I am a science fiction fanatic and have read hundreds of scifi books, from Jules Verne to the present. I wanted DeathDay to be good. I listened carefully to all 16 hours hoping for something worthwhile to happen. I paid close attention to the mostly plot driven story, but finally reached the end more than a little disappointed.

    The overarching plot is pretty simple and way over used: Aliens attack the earth because they need a new home. They kill billions of humans and enslave the rest (Battlefield Earth). The aliens have a hierarchy where the darker the skin, the higher their status. They force this upon the surviving human slaves too. That is an interesting premise, but quickly devolves into idiot skin heads killing black and brown people with abandon. Really? After half the human race is exterminated, that’s how humans would react. It just didn’t sound realistic.

    The aliens are insect-like creatures that are hard to kill and can jump really high (Starship Troopers, Ender’s Game); except not on their own ships, because those are built by a super smart race of alien slaves who somehow forget to conquer their inferior masters. The aliens immediately learn English, can track every human, and continually squabble. They have very human-like emotions and are often more human than the humans. Sometimes, I found myself rooting for the aliens more than humans, though most of the time I just wanted everyone to die quickly.

    This rambling story is narrated by Luke Daniels who has a smooth deep voice. His character voices for the aliens and human females were quite good. Unfortunately, all of the male humans sounded the same, like East-Texas ranchers. This distracted me from the story. Why did the black governor of Washington state sound like Hoss Cartwright on Bonanza? But otherwise, Daniels did a good job.

    This is book one in a series of unknown length. The story didn’t end or even wrap up a little, it just seemed to stop at the end of the last chapter. There is no way I would sit through another 16 hours to find out what happens to all these two dimensional characters.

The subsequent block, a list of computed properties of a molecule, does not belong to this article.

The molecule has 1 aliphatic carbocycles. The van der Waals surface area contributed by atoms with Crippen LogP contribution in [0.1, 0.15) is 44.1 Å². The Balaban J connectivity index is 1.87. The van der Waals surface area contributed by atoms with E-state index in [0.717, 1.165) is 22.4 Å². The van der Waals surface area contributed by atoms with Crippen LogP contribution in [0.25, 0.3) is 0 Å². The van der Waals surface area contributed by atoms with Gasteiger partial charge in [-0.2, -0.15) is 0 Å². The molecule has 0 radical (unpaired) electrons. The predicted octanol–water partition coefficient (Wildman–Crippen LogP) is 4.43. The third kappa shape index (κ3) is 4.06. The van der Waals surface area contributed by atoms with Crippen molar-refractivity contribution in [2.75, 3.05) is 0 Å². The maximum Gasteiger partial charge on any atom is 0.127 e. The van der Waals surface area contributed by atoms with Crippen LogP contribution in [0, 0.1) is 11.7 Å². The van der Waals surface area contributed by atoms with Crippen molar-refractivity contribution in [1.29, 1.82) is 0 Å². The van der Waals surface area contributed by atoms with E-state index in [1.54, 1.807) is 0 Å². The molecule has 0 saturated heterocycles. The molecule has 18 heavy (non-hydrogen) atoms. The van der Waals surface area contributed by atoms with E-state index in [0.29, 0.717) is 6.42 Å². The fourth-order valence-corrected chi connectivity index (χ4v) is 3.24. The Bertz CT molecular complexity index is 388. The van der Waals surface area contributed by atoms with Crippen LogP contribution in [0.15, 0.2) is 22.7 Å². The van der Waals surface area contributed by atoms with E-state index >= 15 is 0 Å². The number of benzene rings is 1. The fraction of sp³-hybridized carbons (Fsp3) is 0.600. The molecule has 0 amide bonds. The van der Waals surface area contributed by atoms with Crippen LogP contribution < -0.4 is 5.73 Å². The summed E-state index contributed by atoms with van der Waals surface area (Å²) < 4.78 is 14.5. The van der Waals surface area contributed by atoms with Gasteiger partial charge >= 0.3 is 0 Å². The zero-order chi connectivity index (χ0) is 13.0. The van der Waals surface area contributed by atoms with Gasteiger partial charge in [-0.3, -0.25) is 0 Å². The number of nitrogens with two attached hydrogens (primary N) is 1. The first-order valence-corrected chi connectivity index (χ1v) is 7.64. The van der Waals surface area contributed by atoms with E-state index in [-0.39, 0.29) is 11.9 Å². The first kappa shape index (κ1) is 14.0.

Audiobook provided for review by the publisher.

    Please find this complete review and many others at audiobookreviewer dot com

    [If this review helped, please press YES. Thanks!]

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  • Anonymous

    Posted May 25, 2005

    Good Alien Invasion reading

    I see a lot of people really didn't like for this book and I don't understand why. It is a little slow in parts but interesting nonetheless. I thought that the aliens were intriguing and the characters are very developed. The story moves at a decent pace for the most part. One only real problem I have with this book is that it doesn't really describe the aliens technology a whole lot. Maybe it is in the sequel. I recommend this book. I think it is a pretty good Alien Invasion story and I look forward to reading Earthrise.

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  • Anonymous

    Posted May 10, 2003

    Never Goes Anywhere

    The copy of the book Deathday that I bought had a quote on the front, 'Great reading for anyone who loved Independence Day or the War of the Worlds'. That line was utter garbage, both Independence Day and War of the Worlds had endings, this book didn't. I kept waiting for the book to develop some kind of action plan for the characters, but there was very little. This book actually doesn't go anywhere and it takes its sweet time to do so. It is literally half of a lousy story, stretched to fit into a novel. At the end of the book it actually advertises for the sequel, which should have been included in this book to be considered being called a story. It's like the author just tells you about a few things that happen that aren't really connected and then the books over, never really touching on the issues brought up in the first few chapters. I usually never write reviews on anything, but I felt this book was such a waste to even donate to the library. I recommend never reading this, your life will probably be better if you didn't.